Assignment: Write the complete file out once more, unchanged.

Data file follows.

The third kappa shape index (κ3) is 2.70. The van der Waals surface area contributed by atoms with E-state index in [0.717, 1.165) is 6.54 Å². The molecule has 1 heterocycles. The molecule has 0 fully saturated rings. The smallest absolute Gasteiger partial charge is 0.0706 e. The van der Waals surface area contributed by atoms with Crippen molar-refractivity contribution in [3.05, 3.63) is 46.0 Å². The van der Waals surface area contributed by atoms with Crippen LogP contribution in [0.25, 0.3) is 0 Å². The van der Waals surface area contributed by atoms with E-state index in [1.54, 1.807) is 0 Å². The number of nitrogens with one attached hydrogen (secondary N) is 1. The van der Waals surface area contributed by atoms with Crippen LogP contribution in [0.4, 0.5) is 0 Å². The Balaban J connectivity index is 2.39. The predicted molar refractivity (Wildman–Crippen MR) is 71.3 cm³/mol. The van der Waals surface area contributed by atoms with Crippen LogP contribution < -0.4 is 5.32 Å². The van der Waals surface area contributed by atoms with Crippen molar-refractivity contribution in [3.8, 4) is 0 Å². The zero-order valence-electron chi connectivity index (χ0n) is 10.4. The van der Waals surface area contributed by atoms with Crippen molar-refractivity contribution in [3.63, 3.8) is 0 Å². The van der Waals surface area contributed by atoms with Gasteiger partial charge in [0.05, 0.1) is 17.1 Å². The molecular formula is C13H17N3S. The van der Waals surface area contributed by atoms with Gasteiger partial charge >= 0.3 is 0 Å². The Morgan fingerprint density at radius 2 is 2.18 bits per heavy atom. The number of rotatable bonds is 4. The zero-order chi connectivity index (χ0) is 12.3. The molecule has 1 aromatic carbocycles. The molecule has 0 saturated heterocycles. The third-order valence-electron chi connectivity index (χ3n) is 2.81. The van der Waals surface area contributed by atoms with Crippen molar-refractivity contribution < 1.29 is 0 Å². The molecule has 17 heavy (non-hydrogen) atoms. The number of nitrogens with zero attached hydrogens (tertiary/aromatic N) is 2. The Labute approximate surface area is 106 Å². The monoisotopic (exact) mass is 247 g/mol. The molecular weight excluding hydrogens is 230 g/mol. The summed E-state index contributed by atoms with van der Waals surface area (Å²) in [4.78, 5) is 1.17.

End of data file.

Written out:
The third kappa shape index (κ3) is 2.70. The van der Waals surface area contributed by atoms with E-state index in [0.717, 1.165) is 6.54 Å². The molecule has 1 heterocycles. The molecule has 0 fully saturated rings. The smallest absolute Gasteiger partial charge is 0.0706 e. The van der Waals surface area contributed by atoms with Crippen molar-refractivity contribution in [3.05, 3.63) is 46.0 Å². The van der Waals surface area contributed by atoms with Crippen LogP contribution in [0.25, 0.3) is 0 Å². The van der Waals surface area contributed by atoms with E-state index in [1.54, 1.807) is 0 Å². The number of nitrogens with one attached hydrogen (secondary N) is 1. The van der Waals surface area contributed by atoms with Crippen LogP contribution in [0.4, 0.5) is 0 Å². The Balaban J connectivity index is 2.39. The predicted molar refractivity (Wildman–Crippen MR) is 71.3 cm³/mol. The van der Waals surface area contributed by atoms with Crippen LogP contribution < -0.4 is 5.32 Å². The van der Waals surface area contributed by atoms with Crippen molar-refractivity contribution in [3.8, 4) is 0 Å². The zero-order valence-electron chi connectivity index (χ0n) is 10.4. The van der Waals surface area contributed by atoms with Crippen molar-refractivity contribution in [3.63, 3.8) is 0 Å². The van der Waals surface area contributed by atoms with Gasteiger partial charge in [0.05, 0.1) is 17.1 Å². The molecular formula is C13H17N3S. The van der Waals surface area contributed by atoms with Gasteiger partial charge >= 0.3 is 0 Å². The Morgan fingerprint density at radius 2 is 2.18 bits per heavy atom. The number of rotatable bonds is 4. The zero-order chi connectivity index (χ0) is 12.3. The molecule has 1 aromatic carbocycles. The molecule has 0 saturated heterocycles. The third-order valence-electron chi connectivity index (χ3n) is 2.81. The van der Waals surface area contributed by atoms with Crippen molar-refractivity contribution < 1.29 is 0 Å². The molecule has 17 heavy (non-hydrogen) atoms. The number of nitrogens with zero attached hydrogens (tertiary/aromatic N) is 2. The Labute approximate surface area is 106 Å². The monoisotopic (exact) mass is 247 g/mol. The molecular weight excluding hydrogens is 230 g/mol. The summed E-state index contributed by atoms with van der Waals surface area (Å²) in [4.78, 5) is 1.17.